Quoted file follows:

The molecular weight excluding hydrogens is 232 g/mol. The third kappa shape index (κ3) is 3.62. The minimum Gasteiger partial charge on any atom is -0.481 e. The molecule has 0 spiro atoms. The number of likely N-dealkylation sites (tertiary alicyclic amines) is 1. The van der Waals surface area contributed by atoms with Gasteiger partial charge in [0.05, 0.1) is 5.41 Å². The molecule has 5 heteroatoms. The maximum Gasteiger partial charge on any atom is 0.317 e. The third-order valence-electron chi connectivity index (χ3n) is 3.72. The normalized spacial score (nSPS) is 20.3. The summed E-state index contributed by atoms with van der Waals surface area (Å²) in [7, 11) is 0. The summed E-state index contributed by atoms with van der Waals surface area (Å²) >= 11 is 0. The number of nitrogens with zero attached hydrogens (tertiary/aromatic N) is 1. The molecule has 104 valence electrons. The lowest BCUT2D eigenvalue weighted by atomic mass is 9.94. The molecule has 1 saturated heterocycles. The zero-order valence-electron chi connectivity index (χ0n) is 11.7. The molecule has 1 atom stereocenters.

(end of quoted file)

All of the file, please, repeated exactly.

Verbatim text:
The molecular weight excluding hydrogens is 232 g/mol. The third kappa shape index (κ3) is 3.62. The minimum Gasteiger partial charge on any atom is -0.481 e. The molecule has 0 spiro atoms. The number of likely N-dealkylation sites (tertiary alicyclic amines) is 1. The van der Waals surface area contributed by atoms with Gasteiger partial charge in [0.05, 0.1) is 5.41 Å². The molecule has 5 heteroatoms. The maximum Gasteiger partial charge on any atom is 0.317 e. The third-order valence-electron chi connectivity index (χ3n) is 3.72. The normalized spacial score (nSPS) is 20.3. The summed E-state index contributed by atoms with van der Waals surface area (Å²) in [7, 11) is 0. The summed E-state index contributed by atoms with van der Waals surface area (Å²) >= 11 is 0. The number of nitrogens with zero attached hydrogens (tertiary/aromatic N) is 1. The molecule has 104 valence electrons. The lowest BCUT2D eigenvalue weighted by atomic mass is 9.94. The molecule has 1 saturated heterocycles. The zero-order valence-electron chi connectivity index (χ0n) is 11.7. The molecule has 1 atom stereocenters.